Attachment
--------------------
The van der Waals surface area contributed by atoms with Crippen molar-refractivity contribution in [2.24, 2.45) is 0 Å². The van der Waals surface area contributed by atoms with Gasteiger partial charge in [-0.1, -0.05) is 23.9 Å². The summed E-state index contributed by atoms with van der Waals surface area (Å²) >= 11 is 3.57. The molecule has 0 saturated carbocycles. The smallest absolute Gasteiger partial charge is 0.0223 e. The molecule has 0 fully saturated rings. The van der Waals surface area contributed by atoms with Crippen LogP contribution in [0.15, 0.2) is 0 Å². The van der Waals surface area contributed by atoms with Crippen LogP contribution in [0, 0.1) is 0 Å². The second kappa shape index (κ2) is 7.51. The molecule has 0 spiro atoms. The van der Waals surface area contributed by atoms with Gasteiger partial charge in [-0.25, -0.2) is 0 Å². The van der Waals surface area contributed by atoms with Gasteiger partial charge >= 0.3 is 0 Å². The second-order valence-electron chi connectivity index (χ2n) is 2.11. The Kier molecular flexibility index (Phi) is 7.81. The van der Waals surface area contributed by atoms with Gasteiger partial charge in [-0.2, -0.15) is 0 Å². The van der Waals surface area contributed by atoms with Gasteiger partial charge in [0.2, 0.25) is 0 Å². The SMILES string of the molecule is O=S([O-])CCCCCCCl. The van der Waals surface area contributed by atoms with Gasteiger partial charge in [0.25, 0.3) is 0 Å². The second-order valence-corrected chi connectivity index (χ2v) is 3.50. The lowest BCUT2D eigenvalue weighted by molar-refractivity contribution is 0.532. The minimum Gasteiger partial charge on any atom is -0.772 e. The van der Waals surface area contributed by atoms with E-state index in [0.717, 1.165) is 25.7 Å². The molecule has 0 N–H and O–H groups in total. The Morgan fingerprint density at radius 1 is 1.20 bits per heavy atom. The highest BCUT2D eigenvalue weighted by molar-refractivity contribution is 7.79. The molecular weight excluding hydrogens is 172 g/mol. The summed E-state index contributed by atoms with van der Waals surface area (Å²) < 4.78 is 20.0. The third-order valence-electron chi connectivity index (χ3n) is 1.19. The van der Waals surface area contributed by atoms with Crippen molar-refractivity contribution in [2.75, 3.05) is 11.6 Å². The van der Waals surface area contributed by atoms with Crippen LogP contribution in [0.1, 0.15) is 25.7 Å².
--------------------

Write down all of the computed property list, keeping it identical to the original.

The van der Waals surface area contributed by atoms with Crippen molar-refractivity contribution in [2.24, 2.45) is 0 Å². The van der Waals surface area contributed by atoms with Gasteiger partial charge in [-0.1, -0.05) is 23.9 Å². The summed E-state index contributed by atoms with van der Waals surface area (Å²) >= 11 is 3.57. The molecule has 0 saturated carbocycles. The smallest absolute Gasteiger partial charge is 0.0223 e. The molecule has 0 fully saturated rings. The van der Waals surface area contributed by atoms with Crippen LogP contribution in [0.15, 0.2) is 0 Å². The van der Waals surface area contributed by atoms with Crippen LogP contribution in [0, 0.1) is 0 Å². The second kappa shape index (κ2) is 7.51. The molecule has 0 spiro atoms. The van der Waals surface area contributed by atoms with Gasteiger partial charge in [-0.25, -0.2) is 0 Å². The van der Waals surface area contributed by atoms with Gasteiger partial charge >= 0.3 is 0 Å². The second-order valence-electron chi connectivity index (χ2n) is 2.11. The Kier molecular flexibility index (Phi) is 7.81. The van der Waals surface area contributed by atoms with Gasteiger partial charge in [-0.2, -0.15) is 0 Å². The van der Waals surface area contributed by atoms with Gasteiger partial charge in [0.2, 0.25) is 0 Å². The SMILES string of the molecule is O=S([O-])CCCCCCCl. The van der Waals surface area contributed by atoms with Gasteiger partial charge in [0.25, 0.3) is 0 Å². The second-order valence-corrected chi connectivity index (χ2v) is 3.50. The lowest BCUT2D eigenvalue weighted by molar-refractivity contribution is 0.532. The minimum Gasteiger partial charge on any atom is -0.772 e. The van der Waals surface area contributed by atoms with E-state index in [0.717, 1.165) is 25.7 Å². The molecule has 0 N–H and O–H groups in total. The Morgan fingerprint density at radius 1 is 1.20 bits per heavy atom. The highest BCUT2D eigenvalue weighted by molar-refractivity contribution is 7.79. The molecular weight excluding hydrogens is 172 g/mol. The summed E-state index contributed by atoms with van der Waals surface area (Å²) < 4.78 is 20.0. The third-order valence-electron chi connectivity index (χ3n) is 1.19. The van der Waals surface area contributed by atoms with Crippen molar-refractivity contribution in [2.75, 3.05) is 11.6 Å². The van der Waals surface area contributed by atoms with Crippen LogP contribution in [0.1, 0.15) is 25.7 Å².